“Enough is enough,” said Democratic U.S. Sen. Dianne Feinstein, who got her biggest career boost when she inherited the San Francisco mayor’s office after then-Supervisor Dan White murdered both Mayor George Moscone and fellow Supervisor Harvey Milk in 1978. “We can no longer ignore gun violence in our communities. Congress knows what steps must be taken.”


        Appointed state Attorney General Rob Bonta, frantically running for election in his own right, said his office “continues our work to get illegal guns off the street.”


        Those words came before police captured several suspects, including one seen with a home-modified automatic pistol at the scene barely a month after he won early parole over the objections of Sacramento County District Attorney Anne Marie Schubert. One of her deputies predicted to state parole officials that if released early, current suspect Smiley Allen Martin would do more violence. Martin, apparently a pimp before he went to prison, had been serving a 10-year sentence for beating and whipping a prostitute, the offense euphemistically labeled “domestic violence.”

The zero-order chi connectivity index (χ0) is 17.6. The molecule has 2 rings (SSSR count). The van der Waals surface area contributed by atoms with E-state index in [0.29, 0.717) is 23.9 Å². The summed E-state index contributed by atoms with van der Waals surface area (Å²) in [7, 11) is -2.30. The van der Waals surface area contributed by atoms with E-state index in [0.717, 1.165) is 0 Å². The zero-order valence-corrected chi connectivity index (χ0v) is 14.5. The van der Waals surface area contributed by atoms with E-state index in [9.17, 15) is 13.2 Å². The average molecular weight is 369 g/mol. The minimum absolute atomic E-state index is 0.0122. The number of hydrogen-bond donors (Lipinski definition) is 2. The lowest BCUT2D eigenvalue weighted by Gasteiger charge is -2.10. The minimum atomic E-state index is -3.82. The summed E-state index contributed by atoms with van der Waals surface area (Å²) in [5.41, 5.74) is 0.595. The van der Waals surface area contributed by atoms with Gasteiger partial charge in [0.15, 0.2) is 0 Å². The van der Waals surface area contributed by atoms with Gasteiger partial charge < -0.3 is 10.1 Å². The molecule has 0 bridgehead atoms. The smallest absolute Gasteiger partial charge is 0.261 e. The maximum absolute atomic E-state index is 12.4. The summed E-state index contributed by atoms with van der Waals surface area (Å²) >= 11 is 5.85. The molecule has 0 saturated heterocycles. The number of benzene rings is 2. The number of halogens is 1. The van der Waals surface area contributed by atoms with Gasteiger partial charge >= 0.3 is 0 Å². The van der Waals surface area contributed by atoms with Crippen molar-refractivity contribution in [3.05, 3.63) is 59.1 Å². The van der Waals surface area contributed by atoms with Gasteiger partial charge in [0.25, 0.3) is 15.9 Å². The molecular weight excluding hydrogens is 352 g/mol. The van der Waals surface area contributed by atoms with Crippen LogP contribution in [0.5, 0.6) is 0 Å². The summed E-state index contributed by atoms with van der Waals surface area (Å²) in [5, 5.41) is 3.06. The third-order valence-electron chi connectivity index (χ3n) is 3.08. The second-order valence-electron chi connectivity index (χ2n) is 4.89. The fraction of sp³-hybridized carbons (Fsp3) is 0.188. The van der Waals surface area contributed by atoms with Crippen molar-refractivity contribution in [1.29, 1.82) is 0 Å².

Meanwhile, at this writing no one had been caught in the shootings of two men on a San Francisco playground less than 14 hours after the Sacramento massacre.


        As futile as the politicians’ words appeared, they were matched by those of Sam Paredes, head of the group Gun Owners of California, who said officials' “knee jerk reaction is to go after guns,” when the real issues driving mass shootings may be mental, economic or medical.


        The talk obscured a key fact made clearly in a brand-new study from Stanford University researchers published in the peer-reviewed journal Annals of Internal Medicine the day after all the unjustifiable deaths:


As bad as mass shootings are, far more innocents are killed by home-based weapons, legal or not. Mass shootings account for only 1 percent of all gun-related deaths in America.